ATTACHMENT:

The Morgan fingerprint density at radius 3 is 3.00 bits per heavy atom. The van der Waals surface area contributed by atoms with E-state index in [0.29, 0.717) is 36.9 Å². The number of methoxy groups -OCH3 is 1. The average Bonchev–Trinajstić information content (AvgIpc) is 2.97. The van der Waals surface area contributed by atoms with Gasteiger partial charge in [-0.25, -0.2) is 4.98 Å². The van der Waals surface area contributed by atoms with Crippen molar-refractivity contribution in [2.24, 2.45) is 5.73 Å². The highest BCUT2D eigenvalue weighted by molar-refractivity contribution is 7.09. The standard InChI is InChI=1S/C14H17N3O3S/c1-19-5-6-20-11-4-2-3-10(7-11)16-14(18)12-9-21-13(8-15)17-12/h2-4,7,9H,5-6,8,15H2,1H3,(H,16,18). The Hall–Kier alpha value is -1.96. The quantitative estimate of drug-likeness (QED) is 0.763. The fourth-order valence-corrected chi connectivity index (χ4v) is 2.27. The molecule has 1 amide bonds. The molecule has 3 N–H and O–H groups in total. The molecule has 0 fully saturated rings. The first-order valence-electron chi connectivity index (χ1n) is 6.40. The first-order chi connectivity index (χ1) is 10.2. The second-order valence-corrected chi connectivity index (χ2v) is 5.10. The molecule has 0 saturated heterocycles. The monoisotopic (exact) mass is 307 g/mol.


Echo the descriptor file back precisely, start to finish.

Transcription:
The Morgan fingerprint density at radius 3 is 3.00 bits per heavy atom. The van der Waals surface area contributed by atoms with E-state index in [0.29, 0.717) is 36.9 Å². The number of methoxy groups -OCH3 is 1. The average Bonchev–Trinajstić information content (AvgIpc) is 2.97. The van der Waals surface area contributed by atoms with Gasteiger partial charge in [-0.25, -0.2) is 4.98 Å². The van der Waals surface area contributed by atoms with Crippen molar-refractivity contribution in [2.24, 2.45) is 5.73 Å². The highest BCUT2D eigenvalue weighted by molar-refractivity contribution is 7.09. The standard InChI is InChI=1S/C14H17N3O3S/c1-19-5-6-20-11-4-2-3-10(7-11)16-14(18)12-9-21-13(8-15)17-12/h2-4,7,9H,5-6,8,15H2,1H3,(H,16,18). The Hall–Kier alpha value is -1.96. The quantitative estimate of drug-likeness (QED) is 0.763. The fourth-order valence-corrected chi connectivity index (χ4v) is 2.27. The molecule has 1 amide bonds. The molecule has 3 N–H and O–H groups in total. The molecule has 0 fully saturated rings. The first-order valence-electron chi connectivity index (χ1n) is 6.40. The first-order chi connectivity index (χ1) is 10.2. The second-order valence-corrected chi connectivity index (χ2v) is 5.10. The molecule has 0 saturated heterocycles. The monoisotopic (exact) mass is 307 g/mol.